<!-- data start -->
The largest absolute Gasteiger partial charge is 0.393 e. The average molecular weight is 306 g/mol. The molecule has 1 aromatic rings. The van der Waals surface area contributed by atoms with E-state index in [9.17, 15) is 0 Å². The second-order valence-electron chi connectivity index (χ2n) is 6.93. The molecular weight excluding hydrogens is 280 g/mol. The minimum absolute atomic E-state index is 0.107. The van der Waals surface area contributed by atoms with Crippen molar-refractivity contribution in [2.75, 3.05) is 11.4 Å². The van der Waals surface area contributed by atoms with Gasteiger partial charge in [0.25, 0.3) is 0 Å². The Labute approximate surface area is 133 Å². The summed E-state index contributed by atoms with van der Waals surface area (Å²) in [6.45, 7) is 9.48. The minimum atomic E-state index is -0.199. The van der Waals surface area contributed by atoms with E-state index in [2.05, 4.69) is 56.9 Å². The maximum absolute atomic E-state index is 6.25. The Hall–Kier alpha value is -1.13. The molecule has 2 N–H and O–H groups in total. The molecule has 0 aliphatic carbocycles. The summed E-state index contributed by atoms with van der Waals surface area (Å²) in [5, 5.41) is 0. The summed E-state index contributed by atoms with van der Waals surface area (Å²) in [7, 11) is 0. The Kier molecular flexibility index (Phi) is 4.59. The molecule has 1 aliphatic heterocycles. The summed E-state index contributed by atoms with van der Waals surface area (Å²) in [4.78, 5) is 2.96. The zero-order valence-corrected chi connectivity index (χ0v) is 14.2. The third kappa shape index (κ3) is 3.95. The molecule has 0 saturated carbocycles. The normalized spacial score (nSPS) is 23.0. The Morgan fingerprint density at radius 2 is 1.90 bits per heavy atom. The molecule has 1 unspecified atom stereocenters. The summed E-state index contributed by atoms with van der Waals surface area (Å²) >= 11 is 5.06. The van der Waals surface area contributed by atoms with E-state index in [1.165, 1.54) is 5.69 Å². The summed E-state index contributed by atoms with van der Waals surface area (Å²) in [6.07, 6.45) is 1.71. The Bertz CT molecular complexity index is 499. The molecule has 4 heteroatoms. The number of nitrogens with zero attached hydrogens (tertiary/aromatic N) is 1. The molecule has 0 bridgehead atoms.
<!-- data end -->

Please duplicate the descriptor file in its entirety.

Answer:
The largest absolute Gasteiger partial charge is 0.393 e. The average molecular weight is 306 g/mol. The molecule has 1 aromatic rings. The van der Waals surface area contributed by atoms with E-state index in [9.17, 15) is 0 Å². The second-order valence-electron chi connectivity index (χ2n) is 6.93. The molecular weight excluding hydrogens is 280 g/mol. The minimum absolute atomic E-state index is 0.107. The van der Waals surface area contributed by atoms with Crippen molar-refractivity contribution in [2.75, 3.05) is 11.4 Å². The van der Waals surface area contributed by atoms with Gasteiger partial charge in [0.25, 0.3) is 0 Å². The Labute approximate surface area is 133 Å². The summed E-state index contributed by atoms with van der Waals surface area (Å²) in [6.45, 7) is 9.48. The minimum atomic E-state index is -0.199. The van der Waals surface area contributed by atoms with E-state index in [2.05, 4.69) is 56.9 Å². The maximum absolute atomic E-state index is 6.25. The Hall–Kier alpha value is -1.13. The molecule has 2 N–H and O–H groups in total. The molecule has 0 aliphatic carbocycles. The summed E-state index contributed by atoms with van der Waals surface area (Å²) in [5, 5.41) is 0. The summed E-state index contributed by atoms with van der Waals surface area (Å²) in [7, 11) is 0. The Kier molecular flexibility index (Phi) is 4.59. The molecule has 1 aliphatic heterocycles. The summed E-state index contributed by atoms with van der Waals surface area (Å²) in [4.78, 5) is 2.96. The zero-order valence-corrected chi connectivity index (χ0v) is 14.2. The third kappa shape index (κ3) is 3.95. The molecule has 0 saturated carbocycles. The normalized spacial score (nSPS) is 23.0. The Morgan fingerprint density at radius 2 is 1.90 bits per heavy atom. The molecule has 1 unspecified atom stereocenters. The summed E-state index contributed by atoms with van der Waals surface area (Å²) >= 11 is 5.06. The van der Waals surface area contributed by atoms with E-state index in [1.165, 1.54) is 5.69 Å². The summed E-state index contributed by atoms with van der Waals surface area (Å²) in [6.07, 6.45) is 1.71. The Bertz CT molecular complexity index is 499. The molecule has 4 heteroatoms. The number of nitrogens with zero attached hydrogens (tertiary/aromatic N) is 1. The molecule has 0 bridgehead atoms.